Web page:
Johnny Depp stood trial in Public Enemies in handcuffs and leg shackles at the Lafayette County Courthouse, which substituted for the courthouse in Crown Point, Indiana where Dillinger was arraigned after being captured. Stay in and old-timey mood by strolling through Darlington's historic downtown past shops, restaurants, and the Driver Opera House and feel like the star of your own movie.
For Public Enemies, all of downtown Columbus was converted into Greencastle, Indiana, circa-1933: the site of a $75,000 robbery by Dillinger and his gang with the West James Gallery made into the Central National Bank. Take a free tour of the Farmers and Merchants Union “Jewel Box” Bank, a national historic landmark designed by architech Louis Sullivan. After, pick up some historical treasures of your own at Wisconsin’s largest antique mall.
Public Enemies served as a homecoming for director Michael Mann, who attended the University of Wisconsin-Madison. The crew shot in a number of Madison locations, including in and around the Wisconsin State Capitol building, which doubled as the FBI headquarters for the film. Street scenes utilized Madison residents as extras, with casting taking place at the Monona Terrace Community and Convention Center. To learn about the capitol square’s real history, schedule a walking tour and blast into the past.
Milwaukee County Historical Society Building - Milwaukee
During the mafia's heyday, Milwaukee was home to some of the organization's most powerful men, including Frank Balistrieri, who was considered for head of the Commission, the mafia's governing body. Several Public Enemies scenes were filmed in Milwaukee, including a bank robbery scene at the Milwaukee County Historical Society building. To learn more about the city's more sinister history, try a gothic tour.
Racine Art Museum - Racine
Formerly the American Bank and Trust, the building that's now the Racine Art Museum housed a bank that was robbed by John Dillinger and his gang in 1933. Following a brief shootout and hostage situation, Dillinger's crew made off with $27,000. The museum has previously housed exhibits commemorating the robbery, including a submachine gun that is now displayed at the Racine Police Department. Visit the museum these days and you can wander through the largest contemporary craft collection in North America.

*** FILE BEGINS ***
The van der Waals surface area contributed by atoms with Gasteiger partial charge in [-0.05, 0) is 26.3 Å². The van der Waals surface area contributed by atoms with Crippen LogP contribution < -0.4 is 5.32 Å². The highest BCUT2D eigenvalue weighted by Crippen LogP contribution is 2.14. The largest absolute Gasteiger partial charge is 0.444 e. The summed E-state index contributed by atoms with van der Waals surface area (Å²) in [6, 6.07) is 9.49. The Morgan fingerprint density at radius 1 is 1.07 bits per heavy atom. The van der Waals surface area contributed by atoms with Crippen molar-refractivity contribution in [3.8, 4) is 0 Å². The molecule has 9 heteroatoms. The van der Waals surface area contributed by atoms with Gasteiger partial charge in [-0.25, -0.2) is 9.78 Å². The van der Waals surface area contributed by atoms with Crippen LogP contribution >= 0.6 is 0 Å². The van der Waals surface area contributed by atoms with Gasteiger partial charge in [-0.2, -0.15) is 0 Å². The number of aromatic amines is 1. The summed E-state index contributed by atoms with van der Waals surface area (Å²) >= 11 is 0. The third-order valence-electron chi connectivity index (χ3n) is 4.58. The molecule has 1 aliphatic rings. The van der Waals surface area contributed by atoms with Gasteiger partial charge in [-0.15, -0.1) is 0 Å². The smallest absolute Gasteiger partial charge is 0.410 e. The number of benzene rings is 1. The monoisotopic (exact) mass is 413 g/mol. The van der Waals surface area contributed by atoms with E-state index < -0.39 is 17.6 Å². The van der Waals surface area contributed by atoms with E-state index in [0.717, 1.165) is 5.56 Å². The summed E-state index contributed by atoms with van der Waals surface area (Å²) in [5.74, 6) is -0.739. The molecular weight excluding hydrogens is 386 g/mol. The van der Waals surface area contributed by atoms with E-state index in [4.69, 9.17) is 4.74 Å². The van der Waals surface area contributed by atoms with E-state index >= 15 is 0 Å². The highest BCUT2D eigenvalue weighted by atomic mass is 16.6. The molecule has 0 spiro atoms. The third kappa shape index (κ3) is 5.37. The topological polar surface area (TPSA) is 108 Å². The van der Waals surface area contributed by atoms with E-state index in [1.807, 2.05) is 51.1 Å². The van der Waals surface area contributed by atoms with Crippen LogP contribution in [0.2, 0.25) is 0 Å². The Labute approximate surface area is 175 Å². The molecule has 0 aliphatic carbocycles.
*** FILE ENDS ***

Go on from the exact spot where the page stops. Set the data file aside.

Two famous Dillinger robberies were recreated in Oshkosh for Public Enemies: the American Bank and Trust Company in Racine set at Oshkosh's Masonic Temple and the Security National Bank and Trust in Sioux Falls at a bank/office building at 404 Main Street, where you can still stop in and see the film's prop bank sign.
To see a replica 1920s aircraft that was featured in Public Enemies, stop in at the EAA Aviation Museum where it’s still displayed. EAA’s Pioneer Field was also the filming location for the scene in which John Dillinger makes his appearance at the Midway airport in Chicago.
While you’re there, take a ride in a vintage airplane at Pioneer Airport—a real working aerodrome right out of the “golden age” of aviation. Then, visit a piece of history in the Eagle Hangar, a tribute to World War II aviation. Bring the kids along and stop in the KidVenture interactive gallery for extra fun.
Watersedge of Lake Geneva - Lake Geneva
The Watersedge in Lake Geneva was frequented by a number of gangsters in the 1920s and '30s, most notably by Bugs Moran. Bugs reportedly stayed here frequently to avoid the police, with the building doubling as a speakeasy. Now a vacation rental with lake views and modern amenities that sleeps up to 18 people, the current owners have kept its historic charm by converting the original counting table into a large dinner table. Visit with your crew and experience a part of Wisconsin’s gangster past.
Keep partying like it's 1920 with these five Wisconsin speakeasies.